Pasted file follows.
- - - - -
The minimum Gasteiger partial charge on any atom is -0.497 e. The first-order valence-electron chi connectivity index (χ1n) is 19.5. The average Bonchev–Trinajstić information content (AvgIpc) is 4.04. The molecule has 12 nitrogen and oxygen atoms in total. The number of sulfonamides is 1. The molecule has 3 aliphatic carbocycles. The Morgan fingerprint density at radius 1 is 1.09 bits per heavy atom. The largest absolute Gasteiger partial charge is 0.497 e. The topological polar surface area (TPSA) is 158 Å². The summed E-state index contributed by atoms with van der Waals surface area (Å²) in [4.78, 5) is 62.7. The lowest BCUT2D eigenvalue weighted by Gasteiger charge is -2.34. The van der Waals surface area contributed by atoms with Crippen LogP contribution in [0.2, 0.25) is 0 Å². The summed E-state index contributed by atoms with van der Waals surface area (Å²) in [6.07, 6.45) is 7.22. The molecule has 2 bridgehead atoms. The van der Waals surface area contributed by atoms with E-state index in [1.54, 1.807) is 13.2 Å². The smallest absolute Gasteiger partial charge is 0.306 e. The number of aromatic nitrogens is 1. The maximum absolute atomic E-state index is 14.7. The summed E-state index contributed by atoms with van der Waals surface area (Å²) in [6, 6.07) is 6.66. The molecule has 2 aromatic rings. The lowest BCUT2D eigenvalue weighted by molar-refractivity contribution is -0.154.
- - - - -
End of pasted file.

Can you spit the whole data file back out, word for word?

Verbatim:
The minimum Gasteiger partial charge on any atom is -0.497 e. The first-order valence-electron chi connectivity index (χ1n) is 19.5. The average Bonchev–Trinajstić information content (AvgIpc) is 4.04. The molecule has 12 nitrogen and oxygen atoms in total. The number of sulfonamides is 1. The molecule has 3 aliphatic carbocycles. The Morgan fingerprint density at radius 1 is 1.09 bits per heavy atom. The largest absolute Gasteiger partial charge is 0.497 e. The topological polar surface area (TPSA) is 158 Å². The summed E-state index contributed by atoms with van der Waals surface area (Å²) in [4.78, 5) is 62.7. The lowest BCUT2D eigenvalue weighted by Gasteiger charge is -2.34. The van der Waals surface area contributed by atoms with Crippen LogP contribution in [0.2, 0.25) is 0 Å². The summed E-state index contributed by atoms with van der Waals surface area (Å²) in [6.07, 6.45) is 7.22. The molecule has 2 bridgehead atoms. The van der Waals surface area contributed by atoms with E-state index in [1.54, 1.807) is 13.2 Å². The smallest absolute Gasteiger partial charge is 0.306 e. The number of aromatic nitrogens is 1. The maximum absolute atomic E-state index is 14.7. The summed E-state index contributed by atoms with van der Waals surface area (Å²) in [6, 6.07) is 6.66. The molecule has 2 aromatic rings. The lowest BCUT2D eigenvalue weighted by molar-refractivity contribution is -0.154.